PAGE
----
If you’re someone who doesn’t have the time or sufficient knowledge of the tax code to prepare your own tax returns, you might be wondering how to find a quality professional to do your taxes. After all, just because someone will accept money in exchange for preparing a tax return doesn’t make them good at what they do. While there is no 100% foolproof method to avoid getting taken advantage of, these tips will help.
There are many different types of professionals who prepare tax returns: certified public accountants, enrolled agents, accredited tax advisers, accredited tax preparers, and employees of national retail tax preparation companies. No matter who you are considering to prepare your tax returns, it’s a good idea to ask for referrals from friends and family you trust and to interview and research anyone you’re considering hiring. Ask how long they’ve been in business, what their credentials are, and if they have any specialties. Before handing over your sensitive personal information, also make sure you know exactly who will be preparing your return. Then check that individual’s credentials with the appropriate board or professional organization.
Ask about tax preparation fees ahead of time and how much you can expect to pay, and get the quote in writing. Will you be charged a flat fee or an hourly rate, and what is the estimated total cost? Don’t hire anyone who charges a fee based on the size of your return. The IRS doesn’t allow this, and it gives the preparer an incentive to create an inaccurate return.
Be aware that you are still liable for your tax return even if it is professionally prepared. Review your return for accuracy before it’s submitted, and ask your tax preparer questions about anything you don’t understand. Also, make sure to get a copy of your return for your records.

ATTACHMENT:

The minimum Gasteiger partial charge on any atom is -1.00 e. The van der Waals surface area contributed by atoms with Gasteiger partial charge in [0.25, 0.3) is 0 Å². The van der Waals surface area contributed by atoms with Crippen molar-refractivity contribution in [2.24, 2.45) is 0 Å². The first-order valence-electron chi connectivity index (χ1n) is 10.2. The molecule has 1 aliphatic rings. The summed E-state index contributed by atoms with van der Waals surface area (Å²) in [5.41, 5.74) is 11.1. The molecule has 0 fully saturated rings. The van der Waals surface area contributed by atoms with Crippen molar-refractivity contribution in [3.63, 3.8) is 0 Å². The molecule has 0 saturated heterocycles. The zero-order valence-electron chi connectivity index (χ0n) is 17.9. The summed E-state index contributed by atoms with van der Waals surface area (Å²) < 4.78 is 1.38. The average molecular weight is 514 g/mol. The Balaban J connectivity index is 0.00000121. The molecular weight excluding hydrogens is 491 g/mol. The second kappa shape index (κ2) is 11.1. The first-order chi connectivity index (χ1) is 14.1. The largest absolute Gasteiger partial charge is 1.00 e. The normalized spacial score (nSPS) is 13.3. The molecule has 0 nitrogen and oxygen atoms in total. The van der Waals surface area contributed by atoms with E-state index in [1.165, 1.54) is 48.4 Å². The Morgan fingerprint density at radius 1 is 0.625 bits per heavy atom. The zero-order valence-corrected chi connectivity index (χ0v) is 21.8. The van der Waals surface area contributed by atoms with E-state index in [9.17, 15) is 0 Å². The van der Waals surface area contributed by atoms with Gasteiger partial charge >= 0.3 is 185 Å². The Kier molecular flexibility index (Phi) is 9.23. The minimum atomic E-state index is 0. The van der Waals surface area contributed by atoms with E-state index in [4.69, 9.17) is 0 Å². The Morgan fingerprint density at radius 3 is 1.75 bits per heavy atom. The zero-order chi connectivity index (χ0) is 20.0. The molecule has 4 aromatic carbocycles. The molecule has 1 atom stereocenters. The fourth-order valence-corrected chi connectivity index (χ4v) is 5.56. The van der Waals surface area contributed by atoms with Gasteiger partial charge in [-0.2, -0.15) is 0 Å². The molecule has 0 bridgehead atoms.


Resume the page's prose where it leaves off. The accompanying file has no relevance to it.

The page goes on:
Make sure your preparer signs your return in the paid preparer section (the IRS requires it). You can also authorize a paid preparer to speak to the IRS on your behalf if there are any questions about your tax return simply by making this choice near the signature line of your tax return.
Give your tax preparer all the records related to your tax return. For example, if you own a small business, your tax preparer can look at the receipts for your business expenses to get a better idea of whether all the deductions you want to claim are allowed by the IRS. No professional can prepare an accurate return for you if they don’t have complete and detailed information. Furthermore, if you are audited, the IRS will want to see these records.
Find out what kind of representation the preparer can offer you in case of an audit. The IRS says that “only attorneys, CPAs and enrolled agents can represent taxpayers before the IRS in all matters including audits, collection actions and appeals. Other return preparers may represent taxpayers only in audits regarding a return that they signed as a preparer.”
If you’ve never tried preparing your return yourself, you might be surprised by how simple it can be with the help of tax software. Programs like Turbo Tax ask you questions about your situation to make sure you enter all your sources of income and get all the deductions and credits you’re entitled to. Most tax programs have free versions for preparing your federal return, so the only risk you take by trying to prepare your return yourself is the time you spend.
If you’re not confident in the finished product, you can take the return you’ve prepared, along with its supporting documentation (W2s, 1099s, etc.) to a professional to have it checked for accuracy. Since you’ve already done the work, this strategy may save you money. And if you learn that you’ve prepared your return correctly, you might gain the confidence to prepare your own returns in future years.
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